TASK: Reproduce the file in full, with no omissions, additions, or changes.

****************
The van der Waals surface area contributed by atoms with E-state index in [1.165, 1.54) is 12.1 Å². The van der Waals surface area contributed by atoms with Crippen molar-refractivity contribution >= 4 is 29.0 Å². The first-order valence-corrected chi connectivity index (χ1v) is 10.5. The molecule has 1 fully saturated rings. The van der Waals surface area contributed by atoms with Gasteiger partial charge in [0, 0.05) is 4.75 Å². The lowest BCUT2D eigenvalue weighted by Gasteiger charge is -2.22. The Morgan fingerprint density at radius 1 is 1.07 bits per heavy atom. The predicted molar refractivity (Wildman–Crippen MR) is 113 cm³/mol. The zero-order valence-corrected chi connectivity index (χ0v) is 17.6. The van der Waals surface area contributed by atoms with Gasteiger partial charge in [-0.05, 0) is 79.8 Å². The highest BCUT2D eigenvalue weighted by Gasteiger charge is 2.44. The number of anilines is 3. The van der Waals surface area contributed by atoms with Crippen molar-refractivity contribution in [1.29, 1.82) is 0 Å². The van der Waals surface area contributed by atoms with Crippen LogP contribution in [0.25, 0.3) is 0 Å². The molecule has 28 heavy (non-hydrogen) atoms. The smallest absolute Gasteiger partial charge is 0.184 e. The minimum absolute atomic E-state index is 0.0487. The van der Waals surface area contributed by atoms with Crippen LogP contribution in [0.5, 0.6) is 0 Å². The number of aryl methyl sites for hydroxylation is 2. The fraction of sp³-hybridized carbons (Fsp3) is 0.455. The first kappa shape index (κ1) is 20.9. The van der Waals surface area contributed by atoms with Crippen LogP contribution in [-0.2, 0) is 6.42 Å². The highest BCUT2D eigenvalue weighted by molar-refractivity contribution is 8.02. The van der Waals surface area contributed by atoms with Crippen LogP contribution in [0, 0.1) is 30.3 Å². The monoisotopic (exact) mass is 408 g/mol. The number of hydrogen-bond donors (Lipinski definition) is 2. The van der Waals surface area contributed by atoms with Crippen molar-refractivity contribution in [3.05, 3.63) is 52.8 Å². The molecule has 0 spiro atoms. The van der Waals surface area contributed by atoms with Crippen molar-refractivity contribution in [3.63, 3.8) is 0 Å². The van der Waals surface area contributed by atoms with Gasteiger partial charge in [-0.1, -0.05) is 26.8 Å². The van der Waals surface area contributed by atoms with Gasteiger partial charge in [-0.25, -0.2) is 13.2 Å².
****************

The van der Waals surface area contributed by atoms with E-state index in [1.165, 1.54) is 12.1 Å². The van der Waals surface area contributed by atoms with Crippen molar-refractivity contribution >= 4 is 29.0 Å². The first-order valence-corrected chi connectivity index (χ1v) is 10.5. The molecule has 1 fully saturated rings. The van der Waals surface area contributed by atoms with Gasteiger partial charge in [0, 0.05) is 4.75 Å². The lowest BCUT2D eigenvalue weighted by Gasteiger charge is -2.22. The Morgan fingerprint density at radius 1 is 1.07 bits per heavy atom. The predicted molar refractivity (Wildman–Crippen MR) is 113 cm³/mol. The zero-order valence-corrected chi connectivity index (χ0v) is 17.6. The van der Waals surface area contributed by atoms with Gasteiger partial charge in [-0.05, 0) is 79.8 Å². The highest BCUT2D eigenvalue weighted by Gasteiger charge is 2.44. The number of anilines is 3. The van der Waals surface area contributed by atoms with Crippen molar-refractivity contribution in [1.29, 1.82) is 0 Å². The van der Waals surface area contributed by atoms with Crippen LogP contribution in [0.25, 0.3) is 0 Å². The molecule has 28 heavy (non-hydrogen) atoms. The smallest absolute Gasteiger partial charge is 0.184 e. The minimum absolute atomic E-state index is 0.0487. The van der Waals surface area contributed by atoms with Crippen LogP contribution in [0.5, 0.6) is 0 Å². The number of aryl methyl sites for hydroxylation is 2. The fraction of sp³-hybridized carbons (Fsp3) is 0.455. The first kappa shape index (κ1) is 20.9. The van der Waals surface area contributed by atoms with Crippen LogP contribution in [-0.2, 0) is 6.42 Å². The highest BCUT2D eigenvalue weighted by molar-refractivity contribution is 8.02. The van der Waals surface area contributed by atoms with Crippen LogP contribution in [0, 0.1) is 30.3 Å². The monoisotopic (exact) mass is 408 g/mol. The number of hydrogen-bond donors (Lipinski definition) is 2. The van der Waals surface area contributed by atoms with Crippen molar-refractivity contribution in [3.05, 3.63) is 52.8 Å². The molecule has 0 spiro atoms. The van der Waals surface area contributed by atoms with Crippen molar-refractivity contribution in [3.63, 3.8) is 0 Å². The van der Waals surface area contributed by atoms with Gasteiger partial charge in [-0.1, -0.05) is 26.8 Å². The van der Waals surface area contributed by atoms with Gasteiger partial charge in [-0.25, -0.2) is 13.2 Å².